Approximate Construction of Regular PolygonsIan Mallett, Brenda Mallett, Russell Mallett, 20060522 Abstract:Some regular polygons with \(n\) sides are classically "constructible" using only a compass and a straightedge, whereas others have been proven by Gauss to be "unconstructable", at least exactly. We develop a practical general procedure for the approximate construction of regular polygons which works well for large \(n\) and which can be adapted for small \(n\). Introduction:Ian, then 14, was interested in finding approximate and practical ways to construct regular polygons that are impossible to construct exactly if using only a compass and straightedge. The geometry computer program "Geometer's Sketchpad" was used to develop a construction for an approximate regular heptagon (for comparison, other procedures for doing this have been described by Dixon: Mathographics. New York: Dover, 1991, reprinted http://mathworld.wolfram.com/Heptagon.html). The algorithm was then extended for the construction of a nonagon (comparing favorably with traditional constructions, as shown by Dixon: http://mathworld.wolfram.com/Nonagon.html). With assistance, the algorithm was generalized to construct polygons for any \(n\). We term this algorithm, and its improvements, the "fraction of a radius" technique. Discussion:
Ian then set out to come up with a method for nonagons. Using the above method of dividing the radius, a nonogon may be constructed by choosing \(\frac{13}{19}\) of the radius. In this case, the error is even less; the central angles are a little over \(0.01^{\circ}\) too large, each. The pattern was generalized for any \(n\) as follows: To approximately construct a regular polygon of \(n\) sides, mark off side lengths around a circle with a fraction \(F\) of its radius equal to:\begin{equation} F = \frac{13}{2 n + 1} \end{equation} Harold Jacobs, author of Geometry: Seeing, Doing, Understanding, suggested we evaluate the algorithm using the Law of Cosines. The Law of Cosines states that \(c^2 = a^2 + b^2  2 a b \cos(C)\), where \(a\), \(b\), and \(c\) are the sides of a general triangle and \(C\) is the angle opposite side \(c\). In the case of the fraction of the radius procedure, both \(a\) and \(b\) are the radius of the circle, and \(c\) represents the length of one side of the polygon. \(C\) is the central angle opposite \(c\), and for a regular polygon of \(n\) sides is equal to \(\frac{360^{\circ}}{n}\) (or \(\frac{2 \pi}{n}\)). Since the number of interest for construction by the fraction of the radius procedure is the polygon side length \(c\) divided by the radius of the circle \(a\), one may solve the Law of Cosines for the fraction \(\frac{c}{a} = \sqrt{2 (1  \cos(C))}\). A quick numeric comparison of this desired \(\frac{c}{a}\) with that given by \(\frac{13}{2 n + 1}\) for increasing \(n\) shows that the approximation is a remarkably good fit for such a simple formula (see Figure 2). Note that Equation 1 works exactly for a hexagon and extremely well for nonagons. The individual central angles constructed become less accurate up to \(n = 23\), although they are still accurate to within a quarter of a degree, then very slowly improve for remaining \(n\); however, the improvement is overcome by the multiplicative effect of increasing \(n\), so that for the polygon as a whole the cumulative error slowly increases with \(n\). Russ, using the trig identity \(1  \cos(C) = 2 sin^2(C)\) rearranged the Law of Cosines (\(C\) in radians):\[ \frac{c}{a} = 2 \sin\left( \frac{\pi}{n} \right) \]For small central angle \(C\) (i.e., large \(n\)), the firstorder Taylor approximation \(\sin(\theta) \approx \theta\) holds, giving:\[ \sin\left( \frac{\pi}{n} \right) \approx \frac{\pi}{n}\\ \frac{c}{a} \approx \frac{2 \pi}{n} \]Equating \(\frac{13}{2 n + 1}\) to this and solving for \(\pi\), one obtains:\[ \pi \approx \lim_{n \rightarrow \infty} \frac{n}{2} \frac{13}{2 n + 1} = \frac{13}{4} \] Using a better fractional approximation of \(\pi \approx \frac{22}{7}\), one obtains an improved "fraction of the radius" formula:\begin{equation} \frac{c}{a} = \frac{44}{7 n} \end{equation} One may continue refining the algorithm by using another approximation for \(\pi\), such as \(\frac{355}{113}\), but the physical compass and straightedge procedure would quickly become unrealistic, with merely an asymptotic gain in accuracy. The improvement from \(\frac{13}{4}\) to \(\frac{22}{7}\) is justified, however; Equation 2 is much better than Equation 1 for \(n > 14\) (see Figure 3). For example, for \(n = 25\), Equation 1 results in central angles more than \(0.24^{\circ}\) too large, for a cumulative error over the \(25\) angles of over \(6^{\circ}\), while Equation 2 results in central angles just over \(0.04^{\circ}\) too large, for a cumulative error of only a litle over \(1^{\circ}\). In contrast to Equation 1, Equation 2 only improves with increasing \(n\), for both individual central angles and for polygons as a whole.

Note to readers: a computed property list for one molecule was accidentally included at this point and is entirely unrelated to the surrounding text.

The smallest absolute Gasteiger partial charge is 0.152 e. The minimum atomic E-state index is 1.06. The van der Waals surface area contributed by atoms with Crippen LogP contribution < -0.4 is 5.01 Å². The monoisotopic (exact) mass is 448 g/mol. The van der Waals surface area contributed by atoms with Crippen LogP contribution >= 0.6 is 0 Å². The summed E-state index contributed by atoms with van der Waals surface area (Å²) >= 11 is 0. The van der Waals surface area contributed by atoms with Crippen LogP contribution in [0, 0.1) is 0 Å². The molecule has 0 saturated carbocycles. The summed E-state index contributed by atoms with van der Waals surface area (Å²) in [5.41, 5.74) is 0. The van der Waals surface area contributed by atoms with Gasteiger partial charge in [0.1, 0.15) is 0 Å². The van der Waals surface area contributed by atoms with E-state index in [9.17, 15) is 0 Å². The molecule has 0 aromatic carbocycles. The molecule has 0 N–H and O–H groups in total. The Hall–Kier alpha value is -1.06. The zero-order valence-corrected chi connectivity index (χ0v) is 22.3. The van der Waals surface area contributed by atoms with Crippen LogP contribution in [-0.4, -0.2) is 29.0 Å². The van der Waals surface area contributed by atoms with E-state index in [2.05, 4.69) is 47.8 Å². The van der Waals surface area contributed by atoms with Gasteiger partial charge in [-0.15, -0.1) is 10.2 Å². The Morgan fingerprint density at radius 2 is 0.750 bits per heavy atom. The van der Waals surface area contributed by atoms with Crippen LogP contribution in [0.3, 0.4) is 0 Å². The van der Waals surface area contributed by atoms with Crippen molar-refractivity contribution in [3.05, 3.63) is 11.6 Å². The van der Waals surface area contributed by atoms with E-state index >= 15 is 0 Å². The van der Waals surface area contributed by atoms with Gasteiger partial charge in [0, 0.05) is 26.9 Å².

After using common exact constructions for \(n = 3, 4, 5,\) and \(6\), one might reasonably continue with the Equation 1 approximation for \(n = 7, 9, 11, 13,\) and \(14\), with Equation 2 for higher \(n\) where inexact constructions are impossible. However, Russ suggests that, for a highly accurate polygon of small \(n\), one could merely construct a polygon with a convenient integer multiple of \(n\) sides, but only connect a corresponding fraction of the vertices (for example, construct a regular \(21\)gon, and connect every third vertex to form a heptagon. We call this process "superconstruction/division". It is worth noting that regular polygons of any degree may be constructed to arbitrary precision using this method. Conclusion:We have presented a successful general rule for the approximate construction of regular polygons. The rule may be extended in simple mannersâ€”either by better approximating \(\pi\), or by superconstruction/division. Using these extensions, this simple and straightforward method can be used to construct polygons of any \(n\) to any precision desired using only the classic geometric instruments.